Keep an eye out for shady eyewear

By: Kerry Ingram, Assistant Arts & Life Editor
Featured image by Jordan Stephenson

If you’re a college student who has been on the internet lately (aka all of us), I’m sure you’ve seen the abundance of eyewear brands popping up all over social media. From promises that their glasses will get you tons of “likes” in real life, to offering reposts on their pages for more followers, these brands are pulling out all the stops to get teens and college-aged consumers buying their products.

The brands’ usage of social media enticement only makes sense – in today’s world, anyone and everyone can be an “influencer,” providing free marketing for companies through tags, retweets and the click of a “like” button.

Some companies even allow the average consumer with a great enough following to become a “social media promoter,” a title given for free promotion in exchange for free product and/or special discounts. Douglas Rushkoff, an American writer and correspondent for PBS, spoke on how brands succeed in getting free marketing through consumers in the PBS documentary, “Generation Like.” He mentioned the idea that millennials want popularity and attention, and that social media marketing has made that easier, “by giving kids a chance to be a part of the game – fame by association.”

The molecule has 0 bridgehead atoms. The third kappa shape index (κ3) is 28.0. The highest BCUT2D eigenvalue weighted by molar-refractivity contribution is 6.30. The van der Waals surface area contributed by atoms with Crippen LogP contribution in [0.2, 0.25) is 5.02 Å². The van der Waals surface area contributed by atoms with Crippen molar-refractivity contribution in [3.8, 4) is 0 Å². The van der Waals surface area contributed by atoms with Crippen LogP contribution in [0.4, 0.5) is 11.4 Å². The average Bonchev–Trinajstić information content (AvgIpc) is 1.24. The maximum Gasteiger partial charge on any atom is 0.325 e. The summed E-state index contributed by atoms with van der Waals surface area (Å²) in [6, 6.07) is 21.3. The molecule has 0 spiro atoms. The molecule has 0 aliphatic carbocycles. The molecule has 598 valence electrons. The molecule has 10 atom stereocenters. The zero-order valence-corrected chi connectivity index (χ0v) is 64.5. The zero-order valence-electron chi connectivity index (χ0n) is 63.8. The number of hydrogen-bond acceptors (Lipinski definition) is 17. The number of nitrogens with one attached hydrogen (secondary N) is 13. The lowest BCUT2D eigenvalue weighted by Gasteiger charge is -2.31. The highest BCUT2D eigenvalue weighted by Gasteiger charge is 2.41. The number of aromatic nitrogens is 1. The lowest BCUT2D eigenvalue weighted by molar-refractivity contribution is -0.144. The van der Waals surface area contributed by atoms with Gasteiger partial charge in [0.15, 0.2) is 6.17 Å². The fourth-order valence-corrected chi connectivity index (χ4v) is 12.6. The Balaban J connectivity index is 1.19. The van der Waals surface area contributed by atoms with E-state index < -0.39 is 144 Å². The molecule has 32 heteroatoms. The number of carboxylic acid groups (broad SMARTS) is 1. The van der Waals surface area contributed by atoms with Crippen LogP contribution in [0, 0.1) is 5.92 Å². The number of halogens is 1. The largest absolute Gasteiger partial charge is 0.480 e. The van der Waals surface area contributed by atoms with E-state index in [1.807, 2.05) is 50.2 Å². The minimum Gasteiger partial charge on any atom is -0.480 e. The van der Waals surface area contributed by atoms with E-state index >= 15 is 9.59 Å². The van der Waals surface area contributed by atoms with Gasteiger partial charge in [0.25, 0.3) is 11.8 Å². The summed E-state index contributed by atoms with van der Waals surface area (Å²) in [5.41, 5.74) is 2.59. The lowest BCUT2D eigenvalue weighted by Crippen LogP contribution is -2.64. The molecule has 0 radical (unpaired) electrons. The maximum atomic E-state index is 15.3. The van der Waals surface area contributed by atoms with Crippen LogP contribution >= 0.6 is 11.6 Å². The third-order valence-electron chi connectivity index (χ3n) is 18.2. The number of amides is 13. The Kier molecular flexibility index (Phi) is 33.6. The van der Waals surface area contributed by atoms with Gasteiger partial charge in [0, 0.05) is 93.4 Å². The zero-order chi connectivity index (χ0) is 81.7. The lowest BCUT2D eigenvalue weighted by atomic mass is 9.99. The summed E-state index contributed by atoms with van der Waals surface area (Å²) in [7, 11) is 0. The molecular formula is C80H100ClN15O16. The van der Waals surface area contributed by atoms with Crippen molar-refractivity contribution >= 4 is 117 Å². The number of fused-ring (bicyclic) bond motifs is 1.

Companies are also aware of the self-interest of consumers. Consumers want affordable products with high quality, and are exposed to more options and deals to choose from thanks to the internet. This creates more opportunities for brand competition, as well as the demand for lower prices.

New eyewear companies have identified this, and are using popular social media platforms, such as Instagram and Facebook, to attract customers with low prices and supposed “designer quality.”

These brands use popular celebrities and social media influencers to promote their products, and encourage regular consumers to apply for promotional benefits, but are these brands advertising deals that are too good to be true?

In this week’s Towerlight “Trendy Tuesday” video, I debunk four popular social media eyewear brands to reveal whether or not they are as trustworthy and high-quality as they seem. Make sure to head over to The Towerlight’s YouTube channel to discover what brands you should buy, and what brands you should block.

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